My baby is 9 weeks old and I have a high-school reunion in another state. Can I leave the baby and for how long?
MOLLY: This question was submitted a reader based in New Jersey but I had a similar dilemma myself.
Dr. Susan Rutherford (Molly’s Mom): Well, I would have to say that, generally speaking, you shouldn’t leave the baby before the child is two years old.
MOLLY: Really, ever? Not even for a weekend?
DR. RUTHERFORD: Are you talking about before the baby is two?
DR. RUTHERFORD: If you can work around it, don’t leave the child. If you know you are going to have to leave the child to go somewhere else, sometimes it’s better to do this earlier rather than later because when they hit the 7th or 8th month of age, they’re beginning the acute stage of separation anxiety from the mother. It’s a very important time for a child because you can end up with long term issues much later on from the disruption in the bonding.
MOLLY: What are some of the things that could happen?
DR. RUTHERFORD: Well, the child might have issues about whether he or she can trust their caretaker or spouse when they’re older.
MOLLY: You mean the baby could grow up and not trust their caretaker if the parents leave for an extended period of time.
DR. RUTHERFORD: Let me start with the other end of it. The way the issue gets resolved for kids is that they see that their mother comes and goes. She might go away, but she always comes back. And you say to the kid, no matter what the age, even if you think they’re too young to understand you, “Mommy always comes back when she goes away.” It’s like a mantra.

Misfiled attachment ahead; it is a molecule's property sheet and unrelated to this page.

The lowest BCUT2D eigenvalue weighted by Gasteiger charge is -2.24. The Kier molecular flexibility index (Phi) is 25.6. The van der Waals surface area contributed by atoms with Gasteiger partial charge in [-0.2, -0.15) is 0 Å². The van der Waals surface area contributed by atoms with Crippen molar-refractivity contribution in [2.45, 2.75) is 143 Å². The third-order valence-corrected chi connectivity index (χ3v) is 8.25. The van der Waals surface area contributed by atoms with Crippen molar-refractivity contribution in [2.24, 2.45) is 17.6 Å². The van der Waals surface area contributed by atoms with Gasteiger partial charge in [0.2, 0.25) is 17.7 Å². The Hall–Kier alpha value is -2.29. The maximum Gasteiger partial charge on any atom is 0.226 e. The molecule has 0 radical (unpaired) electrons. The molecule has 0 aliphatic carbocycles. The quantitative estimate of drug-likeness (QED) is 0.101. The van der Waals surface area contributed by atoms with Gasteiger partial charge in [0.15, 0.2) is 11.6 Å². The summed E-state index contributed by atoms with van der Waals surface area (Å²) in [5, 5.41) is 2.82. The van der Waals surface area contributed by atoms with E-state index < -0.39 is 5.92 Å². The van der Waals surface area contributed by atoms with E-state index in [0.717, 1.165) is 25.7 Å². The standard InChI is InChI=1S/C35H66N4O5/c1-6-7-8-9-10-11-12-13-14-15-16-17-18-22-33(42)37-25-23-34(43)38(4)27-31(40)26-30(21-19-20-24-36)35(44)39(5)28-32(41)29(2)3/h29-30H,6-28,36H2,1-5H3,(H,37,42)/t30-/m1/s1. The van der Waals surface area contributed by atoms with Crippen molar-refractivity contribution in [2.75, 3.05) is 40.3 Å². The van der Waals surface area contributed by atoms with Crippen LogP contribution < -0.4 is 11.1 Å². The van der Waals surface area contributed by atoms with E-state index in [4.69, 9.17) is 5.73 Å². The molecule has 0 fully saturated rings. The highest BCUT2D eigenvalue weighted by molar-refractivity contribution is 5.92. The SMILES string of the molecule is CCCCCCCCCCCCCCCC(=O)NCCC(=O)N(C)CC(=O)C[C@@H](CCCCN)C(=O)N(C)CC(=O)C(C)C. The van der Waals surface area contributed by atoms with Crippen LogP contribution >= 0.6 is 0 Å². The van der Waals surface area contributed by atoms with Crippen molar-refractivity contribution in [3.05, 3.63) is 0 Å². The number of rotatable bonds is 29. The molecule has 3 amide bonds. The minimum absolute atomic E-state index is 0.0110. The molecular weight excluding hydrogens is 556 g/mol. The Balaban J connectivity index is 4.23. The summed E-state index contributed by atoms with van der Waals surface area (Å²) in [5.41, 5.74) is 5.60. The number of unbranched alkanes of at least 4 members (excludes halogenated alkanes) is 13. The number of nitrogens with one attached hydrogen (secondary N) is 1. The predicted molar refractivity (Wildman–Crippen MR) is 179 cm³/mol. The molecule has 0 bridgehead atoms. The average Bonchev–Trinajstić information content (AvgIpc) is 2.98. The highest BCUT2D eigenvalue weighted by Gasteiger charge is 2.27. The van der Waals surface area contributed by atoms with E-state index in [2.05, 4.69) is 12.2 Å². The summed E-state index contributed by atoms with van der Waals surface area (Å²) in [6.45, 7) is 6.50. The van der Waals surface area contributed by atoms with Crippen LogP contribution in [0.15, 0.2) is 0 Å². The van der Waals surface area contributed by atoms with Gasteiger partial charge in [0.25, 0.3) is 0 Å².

So they get used to that concept of people coming and going without them, but it’s a very gradual process and for some children it’s much more intense than for other children.
MOLLY: So let’s say you end up leaving your little kid while you go on a vacation with your husband, or something like that. What might you see as a result as the kid grows older. What behaviors might you see that would result from this early separation?
DR. RUTHERFORD: I think you might see signs of anxiety and not completely trusting the grown-ups in charge.
MOLLY: Would this be in their teenage years?
DR. RUTHERFORD: You would see it even earlier. Early. Not long after the event occurred.
MOLLY: So in general, you shouldn’t leave the baby for a vacation?
DR. RUTHERFORD: In general, unless it’s an emergency, I would suggest you not go. If you are going to go, a weekend is the most, and obviously you need to have a very good caretaker for your baby. The reason why I say it’s better earlier than later, like around 8 months, is because they haven’t differentiated between the mother and anybody else in a highly significant way. They probably do differentiate between the mother by her smell but it is not as intense at that time the way it will be for a 10-month old.
MOLLY: What if you have to go away, and you have their favorite sitter or grandparent to watch them?
DR. RUTHERFORD: Well that’s the best of scenarios, but if you do it, you should plan to be around a lot afterward.
MOLLY: Because there will be some fall-out?
DR. RUTHERFORD: Oh yeah, there will be a lot of fall-out. What I would suggest is that you might leave each child a little gift for the sitter to give her, one a day, while you’re gone.
MOLLY: Okay, that’s a good idea. When do you think it’s an okay age to do this?
DR. RUTHERFORD: After two. And be aware, you are going to have to deal with it when you get home, and children do various things. I’ve never had this experience but I’ve heard about it a lot, where the parents will come home from time away and the kids will totally ignore them, won’t look at them. All I can say is: prepared to be around more to deal with the fall-out.